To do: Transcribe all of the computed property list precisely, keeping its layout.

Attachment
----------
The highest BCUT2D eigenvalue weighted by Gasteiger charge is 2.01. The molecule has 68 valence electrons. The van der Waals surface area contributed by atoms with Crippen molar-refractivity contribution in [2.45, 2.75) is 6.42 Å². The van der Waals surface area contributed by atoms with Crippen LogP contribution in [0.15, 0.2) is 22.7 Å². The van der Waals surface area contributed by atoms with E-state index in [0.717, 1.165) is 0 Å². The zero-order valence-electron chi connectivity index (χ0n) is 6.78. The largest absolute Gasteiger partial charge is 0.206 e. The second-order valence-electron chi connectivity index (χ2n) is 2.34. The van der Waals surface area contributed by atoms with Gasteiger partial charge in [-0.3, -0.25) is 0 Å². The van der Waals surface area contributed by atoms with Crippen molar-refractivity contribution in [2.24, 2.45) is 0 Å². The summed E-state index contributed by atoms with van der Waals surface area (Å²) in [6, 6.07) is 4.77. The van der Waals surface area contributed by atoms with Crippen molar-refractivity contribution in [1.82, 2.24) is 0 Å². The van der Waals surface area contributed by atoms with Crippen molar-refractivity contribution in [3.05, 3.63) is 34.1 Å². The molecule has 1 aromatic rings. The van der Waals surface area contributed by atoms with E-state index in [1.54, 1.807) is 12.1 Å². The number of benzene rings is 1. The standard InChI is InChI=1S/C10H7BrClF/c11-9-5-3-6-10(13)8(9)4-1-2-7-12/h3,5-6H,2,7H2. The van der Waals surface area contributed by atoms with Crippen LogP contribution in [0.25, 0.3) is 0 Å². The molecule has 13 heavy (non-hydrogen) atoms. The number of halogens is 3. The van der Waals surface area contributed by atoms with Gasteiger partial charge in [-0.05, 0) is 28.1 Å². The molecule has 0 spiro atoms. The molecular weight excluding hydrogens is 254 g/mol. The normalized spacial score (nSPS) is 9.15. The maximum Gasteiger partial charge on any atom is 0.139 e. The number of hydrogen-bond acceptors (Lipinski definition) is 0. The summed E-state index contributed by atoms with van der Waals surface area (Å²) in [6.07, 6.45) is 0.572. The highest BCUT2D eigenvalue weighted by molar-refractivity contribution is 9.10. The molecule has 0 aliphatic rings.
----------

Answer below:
The highest BCUT2D eigenvalue weighted by Gasteiger charge is 2.01. The molecule has 68 valence electrons. The van der Waals surface area contributed by atoms with Crippen molar-refractivity contribution in [2.45, 2.75) is 6.42 Å². The van der Waals surface area contributed by atoms with Crippen LogP contribution in [0.15, 0.2) is 22.7 Å². The van der Waals surface area contributed by atoms with E-state index in [0.717, 1.165) is 0 Å². The zero-order valence-electron chi connectivity index (χ0n) is 6.78. The largest absolute Gasteiger partial charge is 0.206 e. The second-order valence-electron chi connectivity index (χ2n) is 2.34. The van der Waals surface area contributed by atoms with Gasteiger partial charge in [-0.3, -0.25) is 0 Å². The van der Waals surface area contributed by atoms with Crippen molar-refractivity contribution in [2.24, 2.45) is 0 Å². The summed E-state index contributed by atoms with van der Waals surface area (Å²) in [6, 6.07) is 4.77. The van der Waals surface area contributed by atoms with Crippen molar-refractivity contribution in [1.82, 2.24) is 0 Å². The van der Waals surface area contributed by atoms with Crippen molar-refractivity contribution in [3.05, 3.63) is 34.1 Å². The molecule has 1 aromatic rings. The van der Waals surface area contributed by atoms with E-state index in [1.54, 1.807) is 12.1 Å². The number of benzene rings is 1. The standard InChI is InChI=1S/C10H7BrClF/c11-9-5-3-6-10(13)8(9)4-1-2-7-12/h3,5-6H,2,7H2. The van der Waals surface area contributed by atoms with Crippen LogP contribution in [0.25, 0.3) is 0 Å². The molecule has 13 heavy (non-hydrogen) atoms. The number of halogens is 3. The van der Waals surface area contributed by atoms with Gasteiger partial charge in [-0.05, 0) is 28.1 Å². The molecule has 0 spiro atoms. The molecular weight excluding hydrogens is 254 g/mol. The normalized spacial score (nSPS) is 9.15. The maximum Gasteiger partial charge on any atom is 0.139 e. The number of hydrogen-bond acceptors (Lipinski definition) is 0. The summed E-state index contributed by atoms with van der Waals surface area (Å²) in [6.07, 6.45) is 0.572. The highest BCUT2D eigenvalue weighted by molar-refractivity contribution is 9.10. The molecule has 0 aliphatic rings.